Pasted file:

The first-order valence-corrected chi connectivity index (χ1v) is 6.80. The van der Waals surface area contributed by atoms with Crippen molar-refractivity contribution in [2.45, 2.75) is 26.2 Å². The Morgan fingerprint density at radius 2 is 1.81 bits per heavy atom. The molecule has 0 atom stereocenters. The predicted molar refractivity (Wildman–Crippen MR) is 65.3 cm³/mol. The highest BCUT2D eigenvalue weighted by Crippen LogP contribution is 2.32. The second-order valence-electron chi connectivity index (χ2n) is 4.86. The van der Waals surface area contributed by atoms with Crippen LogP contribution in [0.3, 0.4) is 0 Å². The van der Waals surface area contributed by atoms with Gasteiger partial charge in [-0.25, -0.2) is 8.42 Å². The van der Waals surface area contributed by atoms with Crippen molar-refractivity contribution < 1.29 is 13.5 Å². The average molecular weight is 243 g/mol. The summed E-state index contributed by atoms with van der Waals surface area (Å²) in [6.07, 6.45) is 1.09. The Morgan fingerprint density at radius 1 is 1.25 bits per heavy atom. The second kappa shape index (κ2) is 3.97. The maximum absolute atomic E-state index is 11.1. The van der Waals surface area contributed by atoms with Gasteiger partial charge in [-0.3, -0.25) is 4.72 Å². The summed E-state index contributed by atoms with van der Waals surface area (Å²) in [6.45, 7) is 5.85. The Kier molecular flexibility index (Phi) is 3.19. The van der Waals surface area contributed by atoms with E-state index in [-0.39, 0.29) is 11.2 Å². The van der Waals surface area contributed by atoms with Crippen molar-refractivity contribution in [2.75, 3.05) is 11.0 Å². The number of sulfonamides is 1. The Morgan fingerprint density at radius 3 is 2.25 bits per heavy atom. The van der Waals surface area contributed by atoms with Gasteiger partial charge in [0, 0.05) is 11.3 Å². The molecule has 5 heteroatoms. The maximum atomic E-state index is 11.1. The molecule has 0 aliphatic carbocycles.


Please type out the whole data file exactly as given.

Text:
The first-order valence-corrected chi connectivity index (χ1v) is 6.80. The van der Waals surface area contributed by atoms with Crippen molar-refractivity contribution in [2.45, 2.75) is 26.2 Å². The Morgan fingerprint density at radius 2 is 1.81 bits per heavy atom. The molecule has 0 atom stereocenters. The predicted molar refractivity (Wildman–Crippen MR) is 65.3 cm³/mol. The highest BCUT2D eigenvalue weighted by Crippen LogP contribution is 2.32. The second-order valence-electron chi connectivity index (χ2n) is 4.86. The van der Waals surface area contributed by atoms with Crippen LogP contribution in [0.3, 0.4) is 0 Å². The van der Waals surface area contributed by atoms with Gasteiger partial charge in [-0.25, -0.2) is 8.42 Å². The van der Waals surface area contributed by atoms with Crippen molar-refractivity contribution < 1.29 is 13.5 Å². The average molecular weight is 243 g/mol. The summed E-state index contributed by atoms with van der Waals surface area (Å²) in [6.07, 6.45) is 1.09. The Morgan fingerprint density at radius 1 is 1.25 bits per heavy atom. The second kappa shape index (κ2) is 3.97. The maximum absolute atomic E-state index is 11.1. The van der Waals surface area contributed by atoms with Gasteiger partial charge in [-0.3, -0.25) is 4.72 Å². The summed E-state index contributed by atoms with van der Waals surface area (Å²) in [6.45, 7) is 5.85. The Kier molecular flexibility index (Phi) is 3.19. The van der Waals surface area contributed by atoms with E-state index in [-0.39, 0.29) is 11.2 Å². The van der Waals surface area contributed by atoms with Crippen molar-refractivity contribution in [2.75, 3.05) is 11.0 Å². The number of sulfonamides is 1. The Morgan fingerprint density at radius 3 is 2.25 bits per heavy atom. The van der Waals surface area contributed by atoms with Gasteiger partial charge in [0, 0.05) is 11.3 Å². The molecule has 5 heteroatoms. The maximum atomic E-state index is 11.1. The molecule has 0 aliphatic carbocycles.